PfSense for ARM not for Pi or relatives



  • In the past couple of years ARM gained a great market share over x86 architecture. We now see ARM in mobile devices, development platforms, TVs, routers and even in servers.

    I believe production cost and the power consumption of ARM processors are the main two reason of this growing market share.

    pfSense on Raspberry Pi does not make sense for me too. However, pfSense on ARM architecture is something that definitely should be.  In the near future this will be more obvious.

    Also, I believe that if an ARM based pfSense would be developed then there would be great marketing opportunity to sell pfSense or its lite versions to SOHO router manufactures such as ASUS, Linksys, Tp-link, etc. They all have 300$ + routers that doesn’t have pfSense features.

    This is why I think that an ARM based pfSense needs to be developed. Do you agree or disagree with me?



  • Hello,
    for me even runing pfSense on Raspberry Pi make sense. When you are looking for an cheap platform to run high available router for eg some technology (LAN -> RPi -> [mobile Internet|SMS|any possible way of communication]). Thinking about give it a try with https://wiki.freebsd.org/FreeBSD/arm/Raspberry Pi base.



  • RaspBerry PI is a NoGo thing for pfSense as a firewall, as a captive portal or Radius server it would making sense.
    (Only in my opinion)

    Before porting the pfSense code to the ARM platform it would in my eyes making more sense to porting it before
    to the TILERA and/or MIPS platform. The Tilera hardware is really powerful and can be soldered from tiny,
    over small and to the really big appliances. And on the MIPS CPUs the UBNT EdgeRouters will be running on,
    also from lower end to really big routers.



  • ddwrt runs on it





  • @oppland:

    what about something like this?

    http://solid-run.com/marvell-armada-family/clearfog/

    That is "Marvell ARMv7" . ARMv7 processors as Raspberry Pi 2. No, not supported under pfSense.

    Here is list of supported CPU:
    https://www.freebsd.org/releases/10.1R/hardware.html#proc



  • @uknownme123:

    @oppland:

    what about something like this?

    http://solid-run.com/marvell-armada-family/clearfog/

    That is "Marvell ARMv7" . ARMv7 processors as Raspberry Pi 2. No, not supported under pfSense.

    Here is list of supported CPU:
    https://www.freebsd.org/releases/10.1R/hardware.html#proc

    I think you meant to supply this link: https://www.freebsd.org/releases/11.0R/hardware.html



  • @HakanTT:

    This is why I think that an ARM based pfSense needs to be developed. Do you agree or disagree with me?

    Why would the pfsense developers waste time & money porting to a zillion different ARM devices? In theory you can have a high performance multi-gbe ARM board for not much money. In practice they're thin on the ground, and you basically need to port to every niche platform. Meanwhile in intel world, up squared is expected to be a sub-$100 N3350 in a pi sort of form factor, complete with dual gbe–and the ability to actually sustain that much traffic. I expect to see sub-$50 embedded intel boards with multiport ethernet within the next year or so. ARM based boards had a chance to make a splash in the space over the past 2-3 years, but the realities of building and selling actual products got in the way of the hype. I think at this point they've missed their opportunity, at least for a while. At this point what they mostly have going for them is that they're dirt cheap. But by the time you add on enough to make them functional they're not that much cheaper than an equivalent intel, but with a much worse experience.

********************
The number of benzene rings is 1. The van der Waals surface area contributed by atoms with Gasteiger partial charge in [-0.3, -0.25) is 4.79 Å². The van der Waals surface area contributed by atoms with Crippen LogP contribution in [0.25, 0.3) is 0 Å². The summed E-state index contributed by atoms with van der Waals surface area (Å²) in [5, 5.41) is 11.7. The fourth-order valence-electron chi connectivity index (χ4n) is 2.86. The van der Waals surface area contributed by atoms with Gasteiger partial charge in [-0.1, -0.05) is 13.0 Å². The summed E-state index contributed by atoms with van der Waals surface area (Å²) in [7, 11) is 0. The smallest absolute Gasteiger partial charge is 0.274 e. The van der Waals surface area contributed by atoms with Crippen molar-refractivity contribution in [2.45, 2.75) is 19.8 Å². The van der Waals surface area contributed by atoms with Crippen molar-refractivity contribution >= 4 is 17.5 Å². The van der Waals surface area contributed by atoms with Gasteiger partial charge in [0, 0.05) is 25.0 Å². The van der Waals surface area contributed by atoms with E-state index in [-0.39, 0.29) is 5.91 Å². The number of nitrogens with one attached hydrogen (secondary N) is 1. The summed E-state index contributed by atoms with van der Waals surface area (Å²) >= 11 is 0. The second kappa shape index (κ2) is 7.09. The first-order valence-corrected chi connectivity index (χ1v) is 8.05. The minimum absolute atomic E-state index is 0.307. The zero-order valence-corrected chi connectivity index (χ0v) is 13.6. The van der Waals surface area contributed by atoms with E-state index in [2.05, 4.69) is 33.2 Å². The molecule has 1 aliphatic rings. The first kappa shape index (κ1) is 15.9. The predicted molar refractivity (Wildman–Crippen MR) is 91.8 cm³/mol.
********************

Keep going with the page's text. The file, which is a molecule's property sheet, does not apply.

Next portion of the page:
• @uknownme123:

    @oppland:

    what about something like this?

    http://solid-run.com/marvell-armada-family/clearfog/

    That is "Marvell ARMv7" . ARMv7 processors as Raspberry Pi 2. No, not supported under pfSense.

    Here is list of supported CPU:
    https://www.freebsd.org/releases/10.1R/hardware.html#proc

    Perhaps soon or in the near future



  • Capable hardware has been around a long time.  I bought a Sheevaplug dev kit in 2009 when they were first released.  I'm still using it to this day, running Debian.  I have no doubt that it would make a great router on a stick platform, though I just use it as a NAS with a 2nd gen Drobo.  The only reason I can't run pfSense on it is that it wasn't focused on by developers.  Am I complaining?  Nope.  If and when the FreeBSD devs and the pfSense devs decide to start porting to as many architectures as Debian (just using it as an example), I'll be glad.  Until then, I'll run pfSense on a supported platform or, if I really want a router/firewall on my random ARM device, I'll roll up my sleeves and roll my own.  I choose the former.



  • I think the Netgate SG-1000 is just ok.  Pfsense needs 2 or more processors really.  something like the Netgate SG-1000 with 1gb ram or more and with 4 cores would be really nice, but attention needs to be paid to the throughput that the NICs are capable of.



  • @kejianshi:

    I think the Netgate SG-1000 is just ok.  Pfsense needs 2 or more processors really.  something like the Netgate SG-1000 with 1gb ram or more and with 4 cores would be really nice, but attention needs to be paid to the throughput that the NICs are capable of.

    Yep, this is right and there will be some or later a second device from Netgate.
    Netgate R1

    Other device would also matching well for pfSense as a target and they will also be powerful enough too as I see it right.
    ClearFog SolidRun Base & Pro
    Turris Omnia


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